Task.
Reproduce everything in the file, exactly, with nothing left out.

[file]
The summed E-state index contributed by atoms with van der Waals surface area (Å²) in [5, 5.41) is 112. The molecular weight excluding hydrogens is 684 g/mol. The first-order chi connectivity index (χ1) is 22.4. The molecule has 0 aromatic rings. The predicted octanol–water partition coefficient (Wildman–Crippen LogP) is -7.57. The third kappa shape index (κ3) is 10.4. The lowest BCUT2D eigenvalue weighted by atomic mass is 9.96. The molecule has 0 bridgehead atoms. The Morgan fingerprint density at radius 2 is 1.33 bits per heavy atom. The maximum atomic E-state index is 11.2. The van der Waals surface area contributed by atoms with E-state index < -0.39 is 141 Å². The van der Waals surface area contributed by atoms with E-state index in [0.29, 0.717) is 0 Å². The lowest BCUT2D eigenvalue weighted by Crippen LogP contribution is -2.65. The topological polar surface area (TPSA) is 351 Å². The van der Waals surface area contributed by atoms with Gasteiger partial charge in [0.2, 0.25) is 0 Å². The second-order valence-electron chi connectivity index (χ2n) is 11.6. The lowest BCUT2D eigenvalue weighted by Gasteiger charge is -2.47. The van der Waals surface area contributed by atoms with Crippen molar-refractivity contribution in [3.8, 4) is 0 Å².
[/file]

The summed E-state index contributed by atoms with van der Waals surface area (Å²) in [5, 5.41) is 112. The molecular weight excluding hydrogens is 684 g/mol. The first-order chi connectivity index (χ1) is 22.4. The molecule has 0 aromatic rings. The predicted octanol–water partition coefficient (Wildman–Crippen LogP) is -7.57. The third kappa shape index (κ3) is 10.4. The lowest BCUT2D eigenvalue weighted by atomic mass is 9.96. The molecule has 0 bridgehead atoms. The Morgan fingerprint density at radius 2 is 1.33 bits per heavy atom. The maximum atomic E-state index is 11.2. The van der Waals surface area contributed by atoms with E-state index < -0.39 is 141 Å². The van der Waals surface area contributed by atoms with E-state index in [0.29, 0.717) is 0 Å². The lowest BCUT2D eigenvalue weighted by Crippen LogP contribution is -2.65. The topological polar surface area (TPSA) is 351 Å². The van der Waals surface area contributed by atoms with Gasteiger partial charge in [0.2, 0.25) is 0 Å². The second-order valence-electron chi connectivity index (χ2n) is 11.6. The lowest BCUT2D eigenvalue weighted by Gasteiger charge is -2.47. The van der Waals surface area contributed by atoms with Crippen molar-refractivity contribution in [3.8, 4) is 0 Å².